MRSA cases in Denmark doubled in just one year

MRSA cases in Denmark doubled in just one year
Photo: V. Meadu/CCAFS/CGIAR/Flickr
The variant of MRSA that can be transmitted from livestock to humans used to account for just two percent of all MRSA cases but in 2014 the pig-borne bacteria accounted for 43 percent - "an epidemic that is out control", an expert warned.
The number of Danes infected with the antibiotic-resistant MRSA bacteria nearly doubled between 2013 and 2014, new figures from the Danish State Serum Institute (SSI) show. 
In 2014, 1,271 people were infected with MRSA CC398, a variant that can be transmitted from livestock to humans. That is nearly twice as many as the 648 people who were infected in 2013 and is also significantly higher than the 900 or so cases SSI expected to see in 2014. 
Of the 1,271 Danes infected last year, two died and eight suffered toxaemia. According to SSI, both of the people who have died from MRSA CC398 were infected by other humans. 
The virus strain has seen a massive increase in Denmark over the past seven years. According to SSI, the CC398 variant only accounted for two percent of all MRSA cases in 2007 but in 2014, 43 percent of all MRSA cases were the CC398 variant. 
In December, a task force found that MRSA is present in two out of every three pig production sites in Denmark, and a spot check of pork products in Danish supermarkets showed that every fifth pack of pork carries MRSA
Those findings have put pressure on the food and agriculture minister, Dan Jørgensen, to get the outbreak under control. 
“For me, it is clear that the previous efforts we have made here in Denmark have not been enough,” Jørgensen said at the time, adding that he would work with parliament to find a “comprehensive action plan” to combat the rising prevalence of MRSA.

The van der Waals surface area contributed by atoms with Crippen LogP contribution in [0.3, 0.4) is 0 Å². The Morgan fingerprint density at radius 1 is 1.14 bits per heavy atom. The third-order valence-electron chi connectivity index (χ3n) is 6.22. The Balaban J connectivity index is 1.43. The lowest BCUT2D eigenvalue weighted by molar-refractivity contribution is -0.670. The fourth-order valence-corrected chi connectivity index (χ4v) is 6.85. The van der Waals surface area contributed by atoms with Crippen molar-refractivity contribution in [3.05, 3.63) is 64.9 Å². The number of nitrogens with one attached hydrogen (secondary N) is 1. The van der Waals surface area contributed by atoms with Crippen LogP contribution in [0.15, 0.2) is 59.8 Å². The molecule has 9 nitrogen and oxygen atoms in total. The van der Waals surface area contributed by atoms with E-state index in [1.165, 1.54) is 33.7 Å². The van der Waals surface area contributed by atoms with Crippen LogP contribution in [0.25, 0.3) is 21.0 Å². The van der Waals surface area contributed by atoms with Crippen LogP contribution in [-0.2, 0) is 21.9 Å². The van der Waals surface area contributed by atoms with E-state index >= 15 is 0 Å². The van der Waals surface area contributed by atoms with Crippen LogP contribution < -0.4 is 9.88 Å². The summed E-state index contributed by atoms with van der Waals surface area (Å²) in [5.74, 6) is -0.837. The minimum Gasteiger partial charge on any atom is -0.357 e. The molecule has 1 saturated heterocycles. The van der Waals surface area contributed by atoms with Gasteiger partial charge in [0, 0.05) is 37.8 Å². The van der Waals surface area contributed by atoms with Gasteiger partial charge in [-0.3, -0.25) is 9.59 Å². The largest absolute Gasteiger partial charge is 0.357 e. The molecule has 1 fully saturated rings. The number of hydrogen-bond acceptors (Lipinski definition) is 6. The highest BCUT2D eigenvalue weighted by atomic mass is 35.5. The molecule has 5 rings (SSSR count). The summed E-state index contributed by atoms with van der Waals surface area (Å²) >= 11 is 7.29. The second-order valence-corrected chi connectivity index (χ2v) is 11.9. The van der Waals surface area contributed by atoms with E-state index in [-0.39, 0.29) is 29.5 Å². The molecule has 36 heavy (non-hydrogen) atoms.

The National Audit Office of Denmark (Rigsrevision) said in October that it would take a closer look at how Jørgensen’s ministry has handled the situation. After a preliminary examination of the ministry’s efforts to reduce the spread of the bacteria, Rigsrevision said in December that it would launch a full investigation. 
Even though SSI’s official numbers show that MRSA cases have nearly doubled, the actual number of infected people in Denmark could be much higher. 
Henrik Westh, the head of the Capital Region’s MRSA research centre, and Hans Jørn Kolmos, a professor of clinical microbiology at the University of Southern Denmark, have estimated that between 6,000-12,000 people are infected with MRSA CC398 without knowing it. Kolmos told Politiken on Thursday that the 2014 numbers are proof of "an epidemic that is out of control".
The two researchers have called on Denmark to implement stricter controls in the pig production industry and accused the Danish Food and Veterinary Administration (Fødevarestyrelsen) and the Danish Health and Medicine Authority (Sundhedsstyrelsen) of not doing enough. 
“Both Fødevarestyrelsen and Sundhedsstyrelsen have massively failed in this instance. They, for one reason or another, have neglected the problem from the start and one is tempted to ask if the authorities are more loyal to the pig industry than to the people who risk becoming ill and even dying from swine MRSA,” Kolmos told Politiken in August. 

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